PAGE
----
Linux - NetworkingThis forum is for any issue related to networks or networking.
Routing, network cards, OSI, etc. Anything is fair game.
Welcome to LinuxQuestions.org, a friendly and active Linux Community.
You are currently viewing LQ as a guest. By joining our community you will have the ability to post topics, receive our newsletter, use the advanced search, subscribe to threads and access many other special features. Registration is quick, simple and absolutely free. Join our community today!
Note that registered members see fewer ads, and ContentLink is completely disabled once you log in.
If you have any problems with the registration process or your account login, please contact us. If you need to reset your password, click here.
Having a problem logging in? Please visit this page to clear all LQ-related cookies.
Introduction to Linux - A Hands on Guide
This guide was created as an overview of the Linux Operating System, geared toward new users as an exploration tour and getting started guide, with exercises at the end of each chapter.
For more advanced trainees it can be a desktop reference, and a collection of the base knowledge needed to proceed with system and network administration. This book contains many real life examples derived from the author's experience as a Linux system and network administrator, trainer and consultant. They hope these examples will help you to get a better understanding of the Linux system and that you feel encouraged to try out things on your own.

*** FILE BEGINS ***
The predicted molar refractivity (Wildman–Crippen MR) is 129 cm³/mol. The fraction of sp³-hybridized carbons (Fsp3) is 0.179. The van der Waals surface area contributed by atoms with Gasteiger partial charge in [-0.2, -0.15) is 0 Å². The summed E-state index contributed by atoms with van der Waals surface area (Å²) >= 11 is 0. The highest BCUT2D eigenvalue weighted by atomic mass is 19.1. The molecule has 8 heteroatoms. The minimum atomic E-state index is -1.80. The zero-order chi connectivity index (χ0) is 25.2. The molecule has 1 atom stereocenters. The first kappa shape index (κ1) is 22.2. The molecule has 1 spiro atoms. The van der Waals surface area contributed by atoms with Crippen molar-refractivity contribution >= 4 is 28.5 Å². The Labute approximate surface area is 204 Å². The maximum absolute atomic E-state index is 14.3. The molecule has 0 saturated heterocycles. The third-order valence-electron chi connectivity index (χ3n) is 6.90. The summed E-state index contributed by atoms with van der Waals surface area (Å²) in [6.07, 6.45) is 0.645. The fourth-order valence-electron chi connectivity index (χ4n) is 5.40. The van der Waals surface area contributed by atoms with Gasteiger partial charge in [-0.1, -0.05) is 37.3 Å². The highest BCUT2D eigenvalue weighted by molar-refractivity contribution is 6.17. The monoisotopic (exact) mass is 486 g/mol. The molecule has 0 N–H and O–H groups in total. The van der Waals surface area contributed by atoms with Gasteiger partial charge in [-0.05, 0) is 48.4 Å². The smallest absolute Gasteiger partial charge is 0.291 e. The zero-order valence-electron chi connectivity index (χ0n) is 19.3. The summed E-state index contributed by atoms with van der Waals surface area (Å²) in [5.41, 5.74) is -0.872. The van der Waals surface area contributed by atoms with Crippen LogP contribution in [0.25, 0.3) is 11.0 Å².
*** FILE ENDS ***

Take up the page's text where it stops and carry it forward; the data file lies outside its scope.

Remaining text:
Click Here to receive this Complete Guide absolutely free.
I have some services running on my PC at home. It is behind a router, so it has a local ip, like 192.168.*.*. My router is registered at no-ip.com, so hopefully
I would like to connect to my pc from my workspace. It is a big company using proxy, so I cannot have direct connection.
Also I would like to have a secure connection.
Do you have any idea to realize it? Should I try VNC, ssh tunnel, or ?.
Generally you just need to set up a port forwarding rule in your home router to redirect any incoming requests on the desired port to the machine's local IP. You can use SSH, VNC, or any other services that listen on a dedicated port.
The network setup at your office typically doesn't matter unless you're trying to connect in reverse (home to work).
If the company is smart they disabled almost everything. I'd consider barracudaserver and use https. Every once in a while they offer it free.
As above you have to learn how to NAT your home modem/router. Some have a build in app that can connect to DDNS services and change dns name to ip when you dynamic ip changes. If not then you'd need a client at home to change no-ip's dns entry. Better to nat the ports to the box instead of that other setting. I forget that name, but it opens all outside ports to the internal lan.
Distribution: Debian Sid AMD64, Raspbian Wheezy, Slackware Current AMD64, various VMs
I think the "DMZ" in the NAT+router is supposed to open the box to the internet but my experience was that it didn't seem to work and I ended up forwarding the ports I needed to the machine on the LAN. You also need to reserve an IP address for the machine you'll be connecting to on the router.
One place I worked I couldn't even SSH on port 80 to my home box though (I tried non-standard and default) so ended up giving up and using my phone to connect to home instead.